• , Video Conferencing, filed: , granted:

    Details Google Patents USPTO

Recent Posts

More Posts

This is the third in a series of three posts teaching you how to DJ! Part 1: What You Need to Start DJing Part 2: How to Learn DJ Basics Part 3: How to Make a DJ Mix Alright, you’ve got your gear and you’ve practiced a few transitions. Now is the time to dig into the meat of DJing: creating your mix. Below I describe my personal method, but as I’ve mentioned before there are many ways to succeed.


This is the second in a series of three posts teaching you how to DJ! Part 1: What You Need to Start DJing Part 2: How to Learn DJ Basics Part 3: How to Make a DJ Mix Great, you’ve got your musical knowledge, DJ software & hardware, and your music library. Lets get started on learning the fundamentals! First time setup Import your music library into your DJ software


Welcome! If you want to learn how to DJ, then you’re in the right place. This is the first in a series of three posts teaching you how to go from knowing nothing to being able to play at your first party. Below I share a few personal details about how I got started, but feel free to skip to “What you need to get started” if you just want technical details.


I’ve greatly enjoyed my time as a graduate research intern at DeepScale and so I was pleased when Forrest Iandola asked me to give a talk to his team on deep learning hardware. To keep the talk from being a boring list of slides recounting famous (but dry) neural network hardware papers, we decided to structure it like one of David Patterson’s talks which describe what not to do. The talk was well received, so I decided to reformat it into this blog post.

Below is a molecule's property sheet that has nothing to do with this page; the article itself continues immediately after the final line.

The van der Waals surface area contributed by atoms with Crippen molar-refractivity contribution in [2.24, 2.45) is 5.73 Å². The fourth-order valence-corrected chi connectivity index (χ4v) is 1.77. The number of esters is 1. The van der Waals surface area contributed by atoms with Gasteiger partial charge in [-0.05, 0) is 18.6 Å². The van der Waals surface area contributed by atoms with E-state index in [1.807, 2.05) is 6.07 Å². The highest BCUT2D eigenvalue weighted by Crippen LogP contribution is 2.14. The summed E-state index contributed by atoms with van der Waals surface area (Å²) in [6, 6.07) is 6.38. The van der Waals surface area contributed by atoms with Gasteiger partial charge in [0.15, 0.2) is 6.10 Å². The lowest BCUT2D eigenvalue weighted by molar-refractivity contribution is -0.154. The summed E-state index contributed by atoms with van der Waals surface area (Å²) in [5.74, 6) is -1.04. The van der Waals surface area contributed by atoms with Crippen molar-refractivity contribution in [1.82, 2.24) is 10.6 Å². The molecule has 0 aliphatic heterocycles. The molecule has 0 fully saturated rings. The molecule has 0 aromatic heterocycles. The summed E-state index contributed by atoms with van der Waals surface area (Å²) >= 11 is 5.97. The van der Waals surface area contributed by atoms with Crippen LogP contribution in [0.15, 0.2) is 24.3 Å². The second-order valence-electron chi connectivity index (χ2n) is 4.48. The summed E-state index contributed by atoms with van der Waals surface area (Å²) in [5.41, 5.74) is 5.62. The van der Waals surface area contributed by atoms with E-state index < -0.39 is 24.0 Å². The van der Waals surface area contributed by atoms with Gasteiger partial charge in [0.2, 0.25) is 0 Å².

If you’ve read my post about patenting in academia and industry then you know why you might want to file a patent with your university or company. The first step to filing a patent in most organizations (after creating the invention of course!) is filling out an Invention Disclosure Form or IDF. These forms will be created, provided by, and reviewed by your organization’s technology transfer office or center for technology licensing.



Low Precision SqueezeDet

Simulated fixed point model evaluation for SqueezeDet

Approximate Vision Pipeline

Using a reversible imaging pipeline to optimize sensor and ISP design for computer vision

YouTube BoundingBox Dataset Downloader

Helpful scripts I wrote for downloading and parsing Google’s huge video dataset

Reversible Imaging Pipeline

A Halide implementation of a forward and reverse computational photography pipeline

Neural Network Accelerator with Logarithmic Number System

Hardware accelerator for neural network computation using the LNS

Configurable Imaging Sensor

Tapeout of a configurable and energy-proportional image sensor

Network-on-Chip Synchronization

My M.S. thesis on synchronization circuits and systems for multi-clock domain Networks-on-Chip


What started as a Science Fair project became Firebrand Innovation’s first product


  • Seattle WA, USA